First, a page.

The Layards were of Huguenot descent. His father, Henry PJ Layard, of the Ceylon Civil Service, was the son of Charles Peter Layard, dean of Bristol, and grandson of Daniel Peter Layard, the physician. Through his mother, a daughter of Nathaniel Austen, banker, of Ramsgate, he inherited Spanish blood.
This strain of cosmopolitanism must have been greatly strengthened by the circumstances of his education. Much of his boyhood was spent in Italy, where he received part of his schooling, and acquired a taste for the fine arts and a love of travel; but he was at school also in England, France and Switzerland. After spending nearly six years in the office of his uncle, Benjamin Austen, a solicitor, he was tempted to leave England for Ceylon by the prospect of obtaining an appointment in the civil service, and he started in 1839 with the intention of making an overland journey across Asia.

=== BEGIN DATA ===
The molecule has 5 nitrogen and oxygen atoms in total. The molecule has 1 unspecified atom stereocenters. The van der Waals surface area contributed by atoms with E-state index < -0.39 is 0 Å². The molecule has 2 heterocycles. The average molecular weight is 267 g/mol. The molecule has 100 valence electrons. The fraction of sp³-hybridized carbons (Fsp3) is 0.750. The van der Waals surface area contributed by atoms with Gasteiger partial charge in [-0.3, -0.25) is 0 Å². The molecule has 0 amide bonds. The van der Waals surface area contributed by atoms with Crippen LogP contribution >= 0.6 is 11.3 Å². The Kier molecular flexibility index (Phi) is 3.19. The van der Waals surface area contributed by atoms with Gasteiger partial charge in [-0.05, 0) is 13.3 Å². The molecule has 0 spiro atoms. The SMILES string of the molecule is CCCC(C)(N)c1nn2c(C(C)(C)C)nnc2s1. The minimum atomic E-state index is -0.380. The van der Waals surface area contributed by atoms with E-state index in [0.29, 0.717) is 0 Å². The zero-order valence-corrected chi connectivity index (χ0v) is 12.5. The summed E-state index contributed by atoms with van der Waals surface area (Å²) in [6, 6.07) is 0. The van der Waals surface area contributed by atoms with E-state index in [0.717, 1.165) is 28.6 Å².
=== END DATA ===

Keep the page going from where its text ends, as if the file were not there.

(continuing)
After wandering for many months, chiefly in Persia, and having abandoned his intention of proceeding to Ceylon, he returned in 1842 to Constantinople, where he made the acquaintance of Sir Stratford Canning, the British ambassador, who employed him in various unofficial diplomatic missions in European Turkey. In 1845, encouraged and assisted by Canning, Layard left Constantinople to make those explorations among the ruins of Assyria with which his name is chiefly associated. This expedition was in fulfilment of a design which he had formed, when, during his former travels in the East, his curiosity had been greatly excited by the ruins of Nimrud on the Tigris, and by the great mound of Kuyunjik, near Mosul, already partly excavated by Botta. Layard remained in the neighbourhood of Mosul, carrying on excavations at Kuyunjik and Nimrud, and investigating the condition of various peoples, until 1847; and, returning to England in 1848, published Nineveh and its Remains: with an Account of a Visit to tile Chaldaean Christians of Kurdistan, and the Yezidis, or Devil-worshippers; and an Inquiry into the Painters and Arts of the Ancient Assyrians (2 vols., 1848-1849).